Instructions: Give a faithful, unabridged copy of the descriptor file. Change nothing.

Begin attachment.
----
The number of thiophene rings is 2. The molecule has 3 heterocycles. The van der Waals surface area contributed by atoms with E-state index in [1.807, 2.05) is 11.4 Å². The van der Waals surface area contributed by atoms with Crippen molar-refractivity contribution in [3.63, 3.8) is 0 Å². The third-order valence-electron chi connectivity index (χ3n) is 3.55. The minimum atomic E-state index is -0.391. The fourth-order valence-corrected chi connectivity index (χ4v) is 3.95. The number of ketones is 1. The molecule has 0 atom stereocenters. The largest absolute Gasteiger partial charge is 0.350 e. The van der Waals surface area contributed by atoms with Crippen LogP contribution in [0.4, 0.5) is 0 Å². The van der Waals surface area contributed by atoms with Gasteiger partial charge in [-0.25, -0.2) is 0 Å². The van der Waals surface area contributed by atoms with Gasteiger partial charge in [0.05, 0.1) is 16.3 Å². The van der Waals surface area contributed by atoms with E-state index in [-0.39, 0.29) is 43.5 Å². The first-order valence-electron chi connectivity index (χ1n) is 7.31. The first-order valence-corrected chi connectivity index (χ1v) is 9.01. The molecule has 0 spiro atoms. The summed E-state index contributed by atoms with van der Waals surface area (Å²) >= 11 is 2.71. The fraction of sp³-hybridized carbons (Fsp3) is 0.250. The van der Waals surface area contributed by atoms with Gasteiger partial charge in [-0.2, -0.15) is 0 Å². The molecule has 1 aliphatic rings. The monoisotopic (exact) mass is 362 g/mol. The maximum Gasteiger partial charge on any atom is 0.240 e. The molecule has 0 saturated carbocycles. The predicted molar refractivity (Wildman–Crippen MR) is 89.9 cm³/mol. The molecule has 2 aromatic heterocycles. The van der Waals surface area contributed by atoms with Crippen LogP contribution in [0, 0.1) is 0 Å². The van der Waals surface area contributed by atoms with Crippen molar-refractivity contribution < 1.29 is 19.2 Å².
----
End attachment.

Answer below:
The number of thiophene rings is 2. The molecule has 3 heterocycles. The van der Waals surface area contributed by atoms with E-state index in [1.807, 2.05) is 11.4 Å². The van der Waals surface area contributed by atoms with Crippen molar-refractivity contribution in [3.63, 3.8) is 0 Å². The third-order valence-electron chi connectivity index (χ3n) is 3.55. The minimum atomic E-state index is -0.391. The fourth-order valence-corrected chi connectivity index (χ4v) is 3.95. The number of ketones is 1. The molecule has 0 atom stereocenters. The largest absolute Gasteiger partial charge is 0.350 e. The van der Waals surface area contributed by atoms with Crippen LogP contribution in [0.4, 0.5) is 0 Å². The van der Waals surface area contributed by atoms with Gasteiger partial charge in [-0.25, -0.2) is 0 Å². The van der Waals surface area contributed by atoms with Gasteiger partial charge in [0.05, 0.1) is 16.3 Å². The van der Waals surface area contributed by atoms with E-state index in [-0.39, 0.29) is 43.5 Å². The first-order valence-electron chi connectivity index (χ1n) is 7.31. The first-order valence-corrected chi connectivity index (χ1v) is 9.01. The molecule has 0 spiro atoms. The summed E-state index contributed by atoms with van der Waals surface area (Å²) >= 11 is 2.71. The fraction of sp³-hybridized carbons (Fsp3) is 0.250. The van der Waals surface area contributed by atoms with Gasteiger partial charge in [-0.2, -0.15) is 0 Å². The molecule has 1 aliphatic rings. The monoisotopic (exact) mass is 362 g/mol. The maximum Gasteiger partial charge on any atom is 0.240 e. The molecule has 0 saturated carbocycles. The predicted molar refractivity (Wildman–Crippen MR) is 89.9 cm³/mol. The molecule has 2 aromatic heterocycles. The van der Waals surface area contributed by atoms with Crippen LogP contribution in [0, 0.1) is 0 Å². The van der Waals surface area contributed by atoms with Crippen molar-refractivity contribution < 1.29 is 19.2 Å².